Visual Studio 2008 and .NET FX 3.5 were released last November and it’s a little early for a service pack (which has been in beta since May), but Microsoft apparently had some things to fix beyond the usual:
Microsoft’s "milestone" first-service pack for Visual Studio 2008 and .NET Framework 3.5 has been released as the company shows concern over growing code bloat.
SP1 certainly offers a radical diet for .NET’s weight problem: it introduces the .NET Framework Client Profile for client-side applications. The Profile cuts by 85 per cent the amount of code you’ll need to run a Windows Vista-looking application on a machine that can only stretch to Windows XP. It’s designed to improve download and start-up times.
SP 1 comes less than a year after the launch of Visual Studio 2008 and .NET Framework 3.5. It has been released, though, as further evidence has emerged that Microsoft is concerned over the number of .NET Framework libraries, as product groups converge on a single framework.
SD Times claims to have seen a Microsoft memo that pointed to the Windows Communication Foundation (WCF), Windows Presentation Foundation (WPF) and ADO.NET entity framework as particular causes for concern. Tellingly, the .NET Framework Client Profile includes the WPF and WCF.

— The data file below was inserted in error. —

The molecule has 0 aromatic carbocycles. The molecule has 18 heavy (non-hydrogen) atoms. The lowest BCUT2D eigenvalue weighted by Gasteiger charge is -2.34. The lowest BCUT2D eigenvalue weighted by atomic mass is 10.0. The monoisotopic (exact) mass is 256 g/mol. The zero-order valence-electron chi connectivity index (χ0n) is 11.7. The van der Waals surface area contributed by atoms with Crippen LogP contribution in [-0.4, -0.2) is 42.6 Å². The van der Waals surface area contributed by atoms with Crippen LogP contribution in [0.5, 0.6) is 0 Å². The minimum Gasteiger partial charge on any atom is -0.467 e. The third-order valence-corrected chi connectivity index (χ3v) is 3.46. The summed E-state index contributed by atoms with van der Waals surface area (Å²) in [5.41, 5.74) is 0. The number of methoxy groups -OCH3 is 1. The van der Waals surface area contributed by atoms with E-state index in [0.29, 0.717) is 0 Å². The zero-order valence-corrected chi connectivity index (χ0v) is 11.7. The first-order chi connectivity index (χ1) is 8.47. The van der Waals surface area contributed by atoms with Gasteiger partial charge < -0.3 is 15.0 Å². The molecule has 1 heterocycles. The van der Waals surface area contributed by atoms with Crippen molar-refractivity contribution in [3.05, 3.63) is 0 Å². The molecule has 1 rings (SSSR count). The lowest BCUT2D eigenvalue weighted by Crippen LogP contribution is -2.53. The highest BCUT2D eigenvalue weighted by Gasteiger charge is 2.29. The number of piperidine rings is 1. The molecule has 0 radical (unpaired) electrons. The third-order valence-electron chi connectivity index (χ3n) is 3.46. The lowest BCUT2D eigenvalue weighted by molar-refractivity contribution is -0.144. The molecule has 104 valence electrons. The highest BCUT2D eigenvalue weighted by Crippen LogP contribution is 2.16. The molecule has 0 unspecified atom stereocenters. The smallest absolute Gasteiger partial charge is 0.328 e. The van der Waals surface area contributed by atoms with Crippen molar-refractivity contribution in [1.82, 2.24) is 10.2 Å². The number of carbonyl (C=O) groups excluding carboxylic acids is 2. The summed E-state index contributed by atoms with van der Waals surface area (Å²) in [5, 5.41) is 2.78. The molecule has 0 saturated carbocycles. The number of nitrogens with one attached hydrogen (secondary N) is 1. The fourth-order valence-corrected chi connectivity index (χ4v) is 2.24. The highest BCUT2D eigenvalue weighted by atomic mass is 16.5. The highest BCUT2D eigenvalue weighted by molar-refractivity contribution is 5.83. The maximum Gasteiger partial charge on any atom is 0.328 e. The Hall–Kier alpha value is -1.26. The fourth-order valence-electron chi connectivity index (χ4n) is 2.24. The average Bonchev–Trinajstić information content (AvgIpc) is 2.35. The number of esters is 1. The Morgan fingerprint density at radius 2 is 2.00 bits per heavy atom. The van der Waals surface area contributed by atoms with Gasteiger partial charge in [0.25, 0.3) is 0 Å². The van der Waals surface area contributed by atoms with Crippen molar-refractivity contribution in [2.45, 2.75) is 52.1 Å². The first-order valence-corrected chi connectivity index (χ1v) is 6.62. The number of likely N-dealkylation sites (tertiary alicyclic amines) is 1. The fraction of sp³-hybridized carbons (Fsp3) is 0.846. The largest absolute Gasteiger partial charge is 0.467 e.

The report follows our own recent conversation with the general manager for Microsoft’s presentation platforms and tools team Ian Ellison-Taylor, who said on the client: ".NET got a little big – it was a victim of its own success"
However, the idea of using deployment specific profiles to lessen the extraneous baggage comes with the risk of additional complexity for developers.
There’s also a hidden problem for those building .NET applications. Already, a lot of people are angry at the fact they have to download different version numbers of the .NET Framework on their machines to build and test applications. Imagine how messy it could get in a world of multiple profiles, all of them running different version numbers.
So far there is only the .NET Framework Client Profile, of course, but human nature abhors a singleton. More details on the conventional enhancements and a download link are available in the MSDN overview.